The introduction of the Wild Animals in Circuses Act 2019 was a huge success for animal rights groups in the UK, like Freedom for Animals, who have spent decades campaigning against the cruel exploitation of animals for entertainment. Thanks to this act and the public support for it, the likes of elephants, lions, and tigers are no longer used in UK circus performances.

However, UK circuses are not free of animals, not free of exploitation, and not free from scrutiny, because it is still permitted to use domestic animals in the circus. Freedom for Animals marks 5 years of the Wild Animals in Circuses Act 2019 with an investigation into how effective it has been, and where there are opportunities to extend its benefits to those animals not covered by its protections, the Lives Left Behind.

Throughout 2023 and 2024 we monitored the UKs remaining animal circuses and gathered evidence on their performances and practices, as well as the lives of the individuals travelling with them. Here’s what we found:

  • Animals used across the five circuses investigated included horses and ponies, donkeys and mules, pigeons and doves, llamas, chickens, geese, dogs, cats, and goats.

  • Circuses are putting performances ahead of animals’ wellbeing - we observed evidence of stress, fear, and even injury.

  • Animal circuses in the UK in 2023 were found to be operating with frequent and often lengthy travel schedules. Across the five circuses monitored they moved an average of 54 miles every 9 days.

  • The licensing scheme intended to provide welfare protection for performing animals simply does not work for travelling shows. Most of the licence conditions that apply to circuses cannot be assessed by inspectors visiting one show a year, or a circus’s winter quarters. And if welfare risks need to be reported, how are visitors to know to which local authority to report a travelling animal show?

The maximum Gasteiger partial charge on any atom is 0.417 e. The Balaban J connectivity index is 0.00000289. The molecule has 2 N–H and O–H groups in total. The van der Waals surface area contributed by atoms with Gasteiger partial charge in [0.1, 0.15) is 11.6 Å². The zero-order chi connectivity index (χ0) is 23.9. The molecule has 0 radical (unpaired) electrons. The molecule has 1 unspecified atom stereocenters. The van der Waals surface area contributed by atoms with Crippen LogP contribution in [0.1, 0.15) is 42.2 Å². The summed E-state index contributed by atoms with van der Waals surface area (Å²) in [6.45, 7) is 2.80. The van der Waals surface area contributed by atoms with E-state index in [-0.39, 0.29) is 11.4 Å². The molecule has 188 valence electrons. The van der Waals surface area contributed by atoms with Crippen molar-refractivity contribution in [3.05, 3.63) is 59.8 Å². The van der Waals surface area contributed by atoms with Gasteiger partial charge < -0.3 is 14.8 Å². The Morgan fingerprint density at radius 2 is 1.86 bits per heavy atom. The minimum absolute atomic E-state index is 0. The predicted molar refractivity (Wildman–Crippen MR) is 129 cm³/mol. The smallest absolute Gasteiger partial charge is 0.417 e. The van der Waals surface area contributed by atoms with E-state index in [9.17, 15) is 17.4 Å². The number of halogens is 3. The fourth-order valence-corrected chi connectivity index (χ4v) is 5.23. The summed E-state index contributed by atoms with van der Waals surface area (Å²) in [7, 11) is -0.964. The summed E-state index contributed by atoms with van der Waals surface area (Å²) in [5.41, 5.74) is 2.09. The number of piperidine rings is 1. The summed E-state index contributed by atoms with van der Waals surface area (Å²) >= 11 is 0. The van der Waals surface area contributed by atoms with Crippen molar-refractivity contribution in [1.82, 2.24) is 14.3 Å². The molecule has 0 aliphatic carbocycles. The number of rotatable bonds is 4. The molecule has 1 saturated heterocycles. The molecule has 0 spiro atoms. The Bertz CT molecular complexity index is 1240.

• Most circuses did not adhere to all of the general conditions of their performing animals licence, if indeed they have one.

  • One circus was found to be travelling with a camel - an animal protected by the Wild Animals in Circuses Act 2019 - and what’s more shocking, this was happening with the full knowledge and consent of the licensing authority!

  • Another circus has been found to be selling ‘pet animals’ from their touring sites.

  • Many animals that are explicitly protected by the Wild Animals in Circuses Act 2019, due to the demonstrable poor welfare that results from travel and performance, are not protected from other types of travel and performance, including camel and reindeer parades at Christmas, and mobile zoos.

Our research clearly shows that the life of a circus animal is a difficult one, and domestic animals deserve the same protections as wild animals. Our conclusions include recommendations to government at all levels to make changes to protect ALL animals from circuses.

How you can help:

Read the report above to find out more, and share with friends and family

Sign the petition to get the government to ban ALL animals from circuses 

Support our mission for freedom for all animals


Investigation published June 2024.